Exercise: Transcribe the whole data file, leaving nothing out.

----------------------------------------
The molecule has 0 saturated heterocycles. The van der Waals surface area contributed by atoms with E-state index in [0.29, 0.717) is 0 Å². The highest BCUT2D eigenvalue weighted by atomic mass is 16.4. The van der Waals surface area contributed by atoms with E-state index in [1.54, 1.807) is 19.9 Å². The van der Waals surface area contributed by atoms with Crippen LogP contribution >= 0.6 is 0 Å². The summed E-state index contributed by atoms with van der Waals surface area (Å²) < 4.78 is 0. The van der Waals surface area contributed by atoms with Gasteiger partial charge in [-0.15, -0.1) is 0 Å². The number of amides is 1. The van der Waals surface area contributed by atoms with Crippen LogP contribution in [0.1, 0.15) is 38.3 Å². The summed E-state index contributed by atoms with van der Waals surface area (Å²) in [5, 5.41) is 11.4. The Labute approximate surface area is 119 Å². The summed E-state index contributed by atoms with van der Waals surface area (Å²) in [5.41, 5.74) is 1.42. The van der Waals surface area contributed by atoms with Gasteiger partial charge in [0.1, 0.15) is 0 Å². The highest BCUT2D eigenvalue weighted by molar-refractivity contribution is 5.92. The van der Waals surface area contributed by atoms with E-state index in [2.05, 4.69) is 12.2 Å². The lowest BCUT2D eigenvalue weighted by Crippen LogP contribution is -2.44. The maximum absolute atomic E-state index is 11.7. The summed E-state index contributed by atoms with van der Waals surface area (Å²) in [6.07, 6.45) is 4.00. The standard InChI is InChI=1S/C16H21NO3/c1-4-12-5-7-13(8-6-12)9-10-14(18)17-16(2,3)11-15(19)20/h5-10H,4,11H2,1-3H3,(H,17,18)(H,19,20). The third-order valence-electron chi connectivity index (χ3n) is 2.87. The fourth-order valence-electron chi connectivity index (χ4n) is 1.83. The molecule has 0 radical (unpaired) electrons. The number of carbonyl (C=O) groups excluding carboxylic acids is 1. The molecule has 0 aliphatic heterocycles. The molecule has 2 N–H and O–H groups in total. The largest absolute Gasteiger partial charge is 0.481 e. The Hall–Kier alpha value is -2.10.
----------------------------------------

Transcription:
The molecule has 0 saturated heterocycles. The van der Waals surface area contributed by atoms with E-state index in [0.29, 0.717) is 0 Å². The highest BCUT2D eigenvalue weighted by atomic mass is 16.4. The van der Waals surface area contributed by atoms with E-state index in [1.54, 1.807) is 19.9 Å². The van der Waals surface area contributed by atoms with Crippen LogP contribution >= 0.6 is 0 Å². The summed E-state index contributed by atoms with van der Waals surface area (Å²) < 4.78 is 0. The van der Waals surface area contributed by atoms with Gasteiger partial charge in [-0.15, -0.1) is 0 Å². The number of amides is 1. The van der Waals surface area contributed by atoms with Crippen LogP contribution in [0.1, 0.15) is 38.3 Å². The summed E-state index contributed by atoms with van der Waals surface area (Å²) in [5, 5.41) is 11.4. The Labute approximate surface area is 119 Å². The summed E-state index contributed by atoms with van der Waals surface area (Å²) in [5.41, 5.74) is 1.42. The van der Waals surface area contributed by atoms with Gasteiger partial charge in [0.1, 0.15) is 0 Å². The highest BCUT2D eigenvalue weighted by molar-refractivity contribution is 5.92. The van der Waals surface area contributed by atoms with E-state index in [2.05, 4.69) is 12.2 Å². The lowest BCUT2D eigenvalue weighted by Crippen LogP contribution is -2.44. The maximum absolute atomic E-state index is 11.7. The summed E-state index contributed by atoms with van der Waals surface area (Å²) in [6.07, 6.45) is 4.00. The standard InChI is InChI=1S/C16H21NO3/c1-4-12-5-7-13(8-6-12)9-10-14(18)17-16(2,3)11-15(19)20/h5-10H,4,11H2,1-3H3,(H,17,18)(H,19,20). The third-order valence-electron chi connectivity index (χ3n) is 2.87. The fourth-order valence-electron chi connectivity index (χ4n) is 1.83. The molecule has 0 radical (unpaired) electrons. The number of carbonyl (C=O) groups excluding carboxylic acids is 1. The molecule has 0 aliphatic heterocycles. The molecule has 2 N–H and O–H groups in total. The largest absolute Gasteiger partial charge is 0.481 e. The Hall–Kier alpha value is -2.10.